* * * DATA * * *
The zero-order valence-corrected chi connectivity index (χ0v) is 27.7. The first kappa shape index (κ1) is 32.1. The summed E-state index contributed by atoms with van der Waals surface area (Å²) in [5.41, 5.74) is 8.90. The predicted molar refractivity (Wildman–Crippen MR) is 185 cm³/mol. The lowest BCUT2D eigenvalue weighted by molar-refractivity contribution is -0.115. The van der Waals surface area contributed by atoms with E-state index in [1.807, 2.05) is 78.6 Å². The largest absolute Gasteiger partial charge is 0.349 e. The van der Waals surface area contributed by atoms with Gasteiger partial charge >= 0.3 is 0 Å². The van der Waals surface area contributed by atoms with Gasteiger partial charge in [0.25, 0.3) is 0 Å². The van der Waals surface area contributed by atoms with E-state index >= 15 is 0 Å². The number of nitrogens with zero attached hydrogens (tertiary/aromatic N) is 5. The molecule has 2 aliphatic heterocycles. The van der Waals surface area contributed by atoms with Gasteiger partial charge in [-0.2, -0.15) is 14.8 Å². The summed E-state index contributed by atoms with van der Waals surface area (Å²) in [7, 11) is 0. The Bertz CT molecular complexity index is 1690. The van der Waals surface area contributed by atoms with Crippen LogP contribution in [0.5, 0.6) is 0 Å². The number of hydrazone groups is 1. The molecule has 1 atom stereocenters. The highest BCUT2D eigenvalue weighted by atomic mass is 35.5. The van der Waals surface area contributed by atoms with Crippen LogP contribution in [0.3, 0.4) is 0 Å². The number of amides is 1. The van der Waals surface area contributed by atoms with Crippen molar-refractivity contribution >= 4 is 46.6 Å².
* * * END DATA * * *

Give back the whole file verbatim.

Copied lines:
The zero-order valence-corrected chi connectivity index (χ0v) is 27.7. The first kappa shape index (κ1) is 32.1. The summed E-state index contributed by atoms with van der Waals surface area (Å²) in [5.41, 5.74) is 8.90. The predicted molar refractivity (Wildman–Crippen MR) is 185 cm³/mol. The lowest BCUT2D eigenvalue weighted by molar-refractivity contribution is -0.115. The van der Waals surface area contributed by atoms with E-state index in [1.807, 2.05) is 78.6 Å². The largest absolute Gasteiger partial charge is 0.349 e. The van der Waals surface area contributed by atoms with Gasteiger partial charge >= 0.3 is 0 Å². The van der Waals surface area contributed by atoms with Gasteiger partial charge in [0.25, 0.3) is 0 Å². The van der Waals surface area contributed by atoms with E-state index >= 15 is 0 Å². The number of nitrogens with zero attached hydrogens (tertiary/aromatic N) is 5. The molecule has 2 aliphatic heterocycles. The van der Waals surface area contributed by atoms with Gasteiger partial charge in [-0.2, -0.15) is 14.8 Å². The summed E-state index contributed by atoms with van der Waals surface area (Å²) in [7, 11) is 0. The Bertz CT molecular complexity index is 1690. The van der Waals surface area contributed by atoms with Crippen LogP contribution in [0.5, 0.6) is 0 Å². The number of hydrazone groups is 1. The molecule has 1 atom stereocenters. The highest BCUT2D eigenvalue weighted by atomic mass is 35.5. The van der Waals surface area contributed by atoms with Crippen LogP contribution in [0.3, 0.4) is 0 Å². The number of amides is 1. The van der Waals surface area contributed by atoms with Crippen molar-refractivity contribution >= 4 is 46.6 Å².